7 Caustic Management Behaviours To Avoid

7 Caustic Management Behaviours To Avoid

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The number-one reason employees leave a company is because of poor management, period. And most anyone who’s ever worked can relate to that statement.

Each time I’ve left a position, the reason hasn’t been because of low pay or poor benefits. Instead, I left because of what my manager did to disengage me.

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From my experience, here are the top seven management behaviors that cause great employees to leave for greener pastures:

1. Not keeping your promises

If you aren’t keeping your promises, how can you expect those around you to keep theirs?

This behaviour can breed a culture that tolerates a lack of accountability within a team. And lack of accountability will lead to poor team performance. It will also decrease the trust others have for you.

 

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2. Ignoring poor performers

Poor performers on a team can de-motivate your good and great performers. They’ll impact the work of others on the team as well as the overall success of the team. The longer you wait to address this poor performance, the higher the risk you’ll have of losing your high performers.

3. Having irregular meetings

When managers make the choice not to have regular team meetings, they send a signal that communication among team members isn’t important. And when a team isn’t communicating on a regular basis, chances are that its members aren’t included in key decisions, progress updates and learning from one other.

Related: How Vusi Thembekwayo Keeps His Business Growing

4. Dismissing the opinions and ideas of others

No one likes a “know-it-all,” and when a manager dismisses the ideas of others, the message being sent is that he or she is smarter than others on the team.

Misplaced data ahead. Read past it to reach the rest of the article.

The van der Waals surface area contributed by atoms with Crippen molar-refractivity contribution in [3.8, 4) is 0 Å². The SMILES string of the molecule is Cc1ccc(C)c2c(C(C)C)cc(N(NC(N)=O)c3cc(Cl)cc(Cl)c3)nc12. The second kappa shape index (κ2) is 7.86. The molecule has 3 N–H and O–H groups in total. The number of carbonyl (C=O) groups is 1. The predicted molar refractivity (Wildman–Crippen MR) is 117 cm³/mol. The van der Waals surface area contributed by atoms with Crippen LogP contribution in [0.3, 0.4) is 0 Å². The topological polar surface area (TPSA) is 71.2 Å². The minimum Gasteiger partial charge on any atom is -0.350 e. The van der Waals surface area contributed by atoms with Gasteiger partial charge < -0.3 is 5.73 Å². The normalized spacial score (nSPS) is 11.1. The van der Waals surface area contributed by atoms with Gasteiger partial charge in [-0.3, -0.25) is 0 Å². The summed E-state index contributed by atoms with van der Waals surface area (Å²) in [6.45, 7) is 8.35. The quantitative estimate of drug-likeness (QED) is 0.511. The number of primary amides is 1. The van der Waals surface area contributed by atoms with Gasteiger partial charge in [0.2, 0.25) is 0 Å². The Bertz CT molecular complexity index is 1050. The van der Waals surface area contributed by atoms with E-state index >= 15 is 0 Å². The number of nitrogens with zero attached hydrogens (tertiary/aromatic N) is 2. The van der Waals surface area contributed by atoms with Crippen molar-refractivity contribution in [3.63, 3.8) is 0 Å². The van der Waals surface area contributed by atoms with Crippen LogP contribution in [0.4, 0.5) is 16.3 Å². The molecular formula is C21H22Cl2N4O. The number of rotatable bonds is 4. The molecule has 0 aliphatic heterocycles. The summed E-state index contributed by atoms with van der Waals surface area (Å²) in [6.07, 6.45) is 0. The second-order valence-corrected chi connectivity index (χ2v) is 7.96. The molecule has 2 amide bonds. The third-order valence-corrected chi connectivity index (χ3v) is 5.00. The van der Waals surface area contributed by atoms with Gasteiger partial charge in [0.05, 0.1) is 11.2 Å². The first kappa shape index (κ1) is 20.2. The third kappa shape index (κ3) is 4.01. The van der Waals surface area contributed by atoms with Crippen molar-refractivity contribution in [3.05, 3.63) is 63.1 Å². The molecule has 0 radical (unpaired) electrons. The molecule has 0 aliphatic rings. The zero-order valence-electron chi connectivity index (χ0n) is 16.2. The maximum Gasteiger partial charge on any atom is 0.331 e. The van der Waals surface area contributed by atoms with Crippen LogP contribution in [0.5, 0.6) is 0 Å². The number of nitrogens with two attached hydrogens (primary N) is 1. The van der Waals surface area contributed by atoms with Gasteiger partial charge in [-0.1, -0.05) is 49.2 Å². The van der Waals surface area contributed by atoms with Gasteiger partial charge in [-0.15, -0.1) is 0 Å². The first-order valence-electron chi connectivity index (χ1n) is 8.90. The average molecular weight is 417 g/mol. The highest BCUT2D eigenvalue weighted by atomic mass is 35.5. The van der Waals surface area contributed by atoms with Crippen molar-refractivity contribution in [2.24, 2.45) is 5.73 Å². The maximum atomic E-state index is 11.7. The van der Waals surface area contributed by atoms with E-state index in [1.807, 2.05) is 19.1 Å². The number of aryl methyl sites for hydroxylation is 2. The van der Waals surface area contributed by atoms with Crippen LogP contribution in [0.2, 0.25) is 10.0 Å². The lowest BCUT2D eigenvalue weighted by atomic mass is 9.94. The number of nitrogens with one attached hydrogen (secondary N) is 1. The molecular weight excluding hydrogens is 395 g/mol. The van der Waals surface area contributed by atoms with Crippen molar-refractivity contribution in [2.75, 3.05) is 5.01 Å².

Over time, people will stop sharing their ideas, and innovation will shut down. Ultimately, you’ll lose your competitive edge.

5. Micro-managing

Do you believe that there is only one way to accomplish a task and that you need to make all the decisions? People will probably then refer to you as a control freak or, a nicer term, a “perfectionist.”

In the long run, you’ll be showing others that you don’t trust their judgment. Many will start to rely on you for all the solutions, and the next thing you’ll know, you’ll be doing all the work for your team.

6. Displaying arrogance

Just because you are a manager doesn’t make you king (or queen). Do you lecture and talk down to your employees? Or are your employees always “the ones making the mistakes,” rather than you?

Related: Leadership Lessons From Corné Krige

Arrogance can show up in the form of arriving late to meetings and wasting other people’s time. The bottom-line effect: Arrogance shows a disrespect for others.

7. Not delegating effectively

As a manager, your number one job is to get work done through the efforts of others, which means you have to delegate. Many new managers are challenged with this responsibility, whether it occurs through planning or in real time.

Some managers actually view delegating as risky. And a reluctance to delegate is often driven by fear: A fear they’ll lose control, lose their reputation as the “expert,” or have to face the unknown.

Remember that delegating is much more than handing off a task or decision; it requires understanding whom to delegate to; how much information needs to be shared; and how often to follow up on a person’s progress and status.

Any of these sound familiar to you? If so, make a plan on how you can change these behaviours to avoid the risk you’ll lose your top performers. And, finally, remember that changing behaviours takes discipline, commitment and time.

This article was originally posted here on Entrepreneur.com.

Beth Miller
Beth Armknecht Miller is a certified managerial coach and senior associate at Dynamic Results LLC, a boutique firm offering strategy implementation, accountability and leadership development solutions. She chairs a monthly Atlanta meeting for Vistage, a company that hosts advisory meetings for Small Business CEOs. Her latest book is Are You Talent Obsessed?